Des Moines Tag

Des Moines Film Society: The Top 10 Films of 2019

From Disney’s unprecedented dominance at the box office (aggravated by the worrisome Disney/Fox merger and launch of the Disney Plus streaming service) to the emergence of Netflix as a legitimate awards contender, 2019 was a tumultuous year for cinema — one marked by shifts in viewing habits and viewing tastes.    But beyond the deadening debate surrounding Marvel movies as “true cinema” and the increasing corporatization of films from art to asset, there was actually plenty to...

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Des Moines Double Feature: “Mean Streets” & “The Irishman”

Want to know which movies are worth your time? The Des Moines Film Society has you covered, with the Des Moines Double Feature! In this series, we highlight two movies that pair well together, revealing aesthetic and thematic insights about each other.   This week, we’re shining a spotlight on two masterful films from opposite ends of Martin Scorsese’s incomparable career: “Mean Streets,” from 1973, and “The Irishman,” from 2019. Although separated by nearly a half-century of...

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Des Moines Double Feature: “Jojo Rabbit” & “Pain and Glory”

Want to know which new movies are worth your time? The Des Moines Film Society has you covered, with our new series: the Des Moines Double Feature! Every so often, we'll be recommending two of the best movies currently playing at Des Moines-area theaters.   This week, we're highlighting two vastly different films from two singular artists working at opposite points in their respective careers: the wildly irreverent satire "Jojo Rabbit," from upstart director Taika Waititi, and...

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“Parasite” Reviewed: A Cinematic Sleight of Hand

“You know what kind of plan never fails? No plan at all.”   So says Kim Ki-taek (Song Kang-ho), the patriarch of the impoverished family at the center of “Parasite,” director Bong Joon-ho’s deliriously funny and darkly disturbing thriller about the unforeseen misfortunes that can alter life’s trajectory.   For Ki-taek, making plans seems to have been a futile exercise in his life. He is an unemployed car driver, forced to live in a "semi-basement" apartment with his evidently...

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“Joker” Reviewed: Predicting the Punchline

Few films in recent years have generated as much excitement, controversy and, yes, fear as “Joker,” director Todd Phillips’ dark and twisted origin story about the infamous DC Comics villain. Scrutinized for its potential to inspire real-world violence, “Joker” details one lonely man’s transformation from outcast to killer — all from a highly subjective (and arguably dangerous) point of view.   The fact that “Joker” has elicited such scrutiny, igniting a debate over the moral responsibilities of...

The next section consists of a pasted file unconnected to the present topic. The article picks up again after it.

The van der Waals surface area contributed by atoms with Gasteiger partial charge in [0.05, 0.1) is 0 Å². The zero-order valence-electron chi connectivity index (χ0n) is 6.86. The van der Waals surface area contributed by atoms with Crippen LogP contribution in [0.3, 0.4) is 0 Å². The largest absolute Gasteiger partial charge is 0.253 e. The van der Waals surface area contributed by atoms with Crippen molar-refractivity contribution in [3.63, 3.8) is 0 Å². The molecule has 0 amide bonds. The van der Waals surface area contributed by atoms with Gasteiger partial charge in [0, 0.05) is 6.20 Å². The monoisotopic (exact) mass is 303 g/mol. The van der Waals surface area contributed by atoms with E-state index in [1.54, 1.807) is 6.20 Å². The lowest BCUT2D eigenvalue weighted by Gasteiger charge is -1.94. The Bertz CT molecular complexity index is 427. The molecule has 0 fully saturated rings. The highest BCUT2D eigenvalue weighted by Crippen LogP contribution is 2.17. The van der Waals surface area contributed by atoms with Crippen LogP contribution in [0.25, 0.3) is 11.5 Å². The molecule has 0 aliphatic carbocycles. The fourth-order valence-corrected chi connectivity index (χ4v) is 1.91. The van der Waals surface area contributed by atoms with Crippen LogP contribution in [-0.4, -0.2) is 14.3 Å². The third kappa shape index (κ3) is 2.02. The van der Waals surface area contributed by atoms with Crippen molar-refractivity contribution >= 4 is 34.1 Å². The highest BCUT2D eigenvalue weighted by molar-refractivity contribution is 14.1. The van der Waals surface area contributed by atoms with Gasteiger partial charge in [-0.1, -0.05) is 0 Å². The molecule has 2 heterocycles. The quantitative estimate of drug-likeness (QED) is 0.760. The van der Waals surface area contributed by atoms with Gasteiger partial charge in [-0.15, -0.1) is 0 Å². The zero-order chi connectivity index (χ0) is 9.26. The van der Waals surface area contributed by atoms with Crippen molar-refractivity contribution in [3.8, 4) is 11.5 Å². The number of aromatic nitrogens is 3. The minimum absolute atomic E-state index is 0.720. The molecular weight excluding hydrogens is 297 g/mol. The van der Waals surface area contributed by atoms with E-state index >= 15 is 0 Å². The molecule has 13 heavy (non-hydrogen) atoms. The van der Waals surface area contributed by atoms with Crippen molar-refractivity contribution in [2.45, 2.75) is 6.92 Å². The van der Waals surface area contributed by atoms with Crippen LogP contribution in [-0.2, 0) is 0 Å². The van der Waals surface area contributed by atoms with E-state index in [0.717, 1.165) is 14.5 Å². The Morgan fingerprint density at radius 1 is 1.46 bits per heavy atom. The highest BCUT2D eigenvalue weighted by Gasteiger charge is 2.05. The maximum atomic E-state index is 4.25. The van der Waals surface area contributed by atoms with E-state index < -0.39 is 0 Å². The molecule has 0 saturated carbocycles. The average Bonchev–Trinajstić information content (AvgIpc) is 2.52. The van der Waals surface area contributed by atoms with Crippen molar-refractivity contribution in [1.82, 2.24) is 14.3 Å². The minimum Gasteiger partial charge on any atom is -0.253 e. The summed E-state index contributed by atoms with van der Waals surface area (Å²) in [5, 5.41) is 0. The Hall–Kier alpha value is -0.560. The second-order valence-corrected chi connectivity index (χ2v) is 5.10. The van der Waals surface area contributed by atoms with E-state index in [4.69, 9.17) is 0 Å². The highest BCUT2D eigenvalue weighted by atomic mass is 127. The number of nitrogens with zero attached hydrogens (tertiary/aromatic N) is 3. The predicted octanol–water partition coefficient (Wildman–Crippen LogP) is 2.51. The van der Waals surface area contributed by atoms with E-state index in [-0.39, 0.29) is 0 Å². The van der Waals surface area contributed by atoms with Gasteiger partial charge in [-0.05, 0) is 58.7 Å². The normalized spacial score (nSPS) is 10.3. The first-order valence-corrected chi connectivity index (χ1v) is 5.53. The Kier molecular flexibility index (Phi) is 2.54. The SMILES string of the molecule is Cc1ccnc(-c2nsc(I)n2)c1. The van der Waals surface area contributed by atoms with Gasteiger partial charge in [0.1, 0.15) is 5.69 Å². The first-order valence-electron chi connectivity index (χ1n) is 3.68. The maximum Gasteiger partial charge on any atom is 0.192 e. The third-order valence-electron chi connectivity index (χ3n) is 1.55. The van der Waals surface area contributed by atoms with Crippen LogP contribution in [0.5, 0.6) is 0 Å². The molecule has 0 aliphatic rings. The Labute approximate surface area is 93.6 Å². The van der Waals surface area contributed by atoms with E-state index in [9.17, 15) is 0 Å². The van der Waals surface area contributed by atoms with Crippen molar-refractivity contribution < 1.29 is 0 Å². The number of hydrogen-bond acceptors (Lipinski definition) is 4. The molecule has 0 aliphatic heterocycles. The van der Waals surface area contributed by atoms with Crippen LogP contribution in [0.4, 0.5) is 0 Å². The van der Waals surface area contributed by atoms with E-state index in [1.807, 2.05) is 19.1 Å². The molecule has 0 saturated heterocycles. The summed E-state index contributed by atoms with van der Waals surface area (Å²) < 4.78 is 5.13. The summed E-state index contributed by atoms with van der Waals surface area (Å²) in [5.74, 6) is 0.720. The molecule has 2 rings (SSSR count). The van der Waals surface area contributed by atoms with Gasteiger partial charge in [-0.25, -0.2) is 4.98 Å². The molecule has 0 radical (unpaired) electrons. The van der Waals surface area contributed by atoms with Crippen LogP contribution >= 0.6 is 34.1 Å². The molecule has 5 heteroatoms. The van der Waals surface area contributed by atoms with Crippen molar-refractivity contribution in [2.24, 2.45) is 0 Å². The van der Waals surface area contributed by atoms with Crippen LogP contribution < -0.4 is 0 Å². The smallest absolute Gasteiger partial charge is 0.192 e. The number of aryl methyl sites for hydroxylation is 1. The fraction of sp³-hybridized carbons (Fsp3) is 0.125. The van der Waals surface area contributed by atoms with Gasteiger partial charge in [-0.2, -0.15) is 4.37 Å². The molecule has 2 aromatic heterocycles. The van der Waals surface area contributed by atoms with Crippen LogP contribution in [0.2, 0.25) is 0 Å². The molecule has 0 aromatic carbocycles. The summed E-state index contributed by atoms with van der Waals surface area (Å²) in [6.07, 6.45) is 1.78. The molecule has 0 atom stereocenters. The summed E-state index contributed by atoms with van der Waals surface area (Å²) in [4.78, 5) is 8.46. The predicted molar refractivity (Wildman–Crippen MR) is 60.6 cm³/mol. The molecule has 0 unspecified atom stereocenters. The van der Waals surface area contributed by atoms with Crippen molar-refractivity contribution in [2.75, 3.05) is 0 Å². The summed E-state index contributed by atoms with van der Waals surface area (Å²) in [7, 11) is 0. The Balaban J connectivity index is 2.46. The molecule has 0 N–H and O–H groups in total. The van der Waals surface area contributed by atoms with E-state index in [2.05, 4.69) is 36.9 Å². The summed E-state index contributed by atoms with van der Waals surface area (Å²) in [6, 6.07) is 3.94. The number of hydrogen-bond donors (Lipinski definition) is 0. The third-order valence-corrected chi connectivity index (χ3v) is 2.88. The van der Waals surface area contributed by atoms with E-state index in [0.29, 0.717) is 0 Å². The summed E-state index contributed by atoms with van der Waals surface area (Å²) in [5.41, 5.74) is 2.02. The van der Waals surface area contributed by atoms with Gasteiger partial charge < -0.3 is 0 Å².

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“Ad Astra” Reviewed: Ambling into the Unknown

The future looks strangely familiar in “Ad Astra,” director James Gray’s space drama about mortality, legacy and familial disturbances.   From the airline-esque accommodations on a shuttle to the moon to a lunar base’s neon Subway sign, there are many times in “Ad Astra” in which we’re left with an uncanny feeling of time periods intersecting, of futuristic facilities being saturated with present-day ephemera.   In other words, what we deem familiar becomes strange. Out of place.    So it goes...

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Music in the Movies of Quentin Tarantino

This summer, “Once Upon a Time in Hollywood,” Quentin Tarantino’s ninth film (tenth, if we’re counting the two “Kill Bill” installments as separate entities), splashed onto cinema screens. The poignant ode to the end of Hollywood’s golden age proved to be as joyously indulgent as any of Tarantino’s other films — many of which resemble a collage of the director’s most cherished cultural artifacts.   The most obvious of these artifacts is, of course, film. Tarantino’s love...

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“Birth of the Cy-Hawk” Documentary to Premiere Across Iowa

The Iowa-Iowa State football rivalry is one of the most widely celebrated (and hotly contested) sports feuds in the Midwest — and, indeed, the entire country. The annual fall game pitting Cyclones versus Hawkeyes never fails to incite a wave of pride, passion and competition from fans across the state.   And it’s all in the name of one highly coveted prize: the Cy-Hawk trophy.   But this iconic trophy didn’t just come to exist out of thin air....

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“The Farewell” Reviewed: An Honorable and Honest Deception

It’s not easy saying goodbye.    Writer-director Lulu Wang confronts this uncomfortable truth, ironically enough, through a series of lies and deceptions in “The Farewell” (A24), her incredibly poignant ode to the shifting nature of family, culture and life itself.   Inspired by Wang’s own family experience (or, “based on an actual lie,” as the opening title card playfully puts it), “The Farewell” follows a Chinese-American family who decides not to tell their grandmother that she’s been diagnosed with...

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50 Years Later: Three Films from 1969 that Changed America

From the Apollo 11 moon landing to the birth of the gay liberation movement, 1969 was a year that brought historic change to America.    The cinema, it turned out, was no different.    Merely a year after the new Motion Picture Association of America (MPAA) rating system marked the official death knell for Hays Code-era censorship, American moviegoers were more eager than ever to explore radical, new stories at the theater in 1969.   From Sam Peckinpah’s ultra-bloody western “The...

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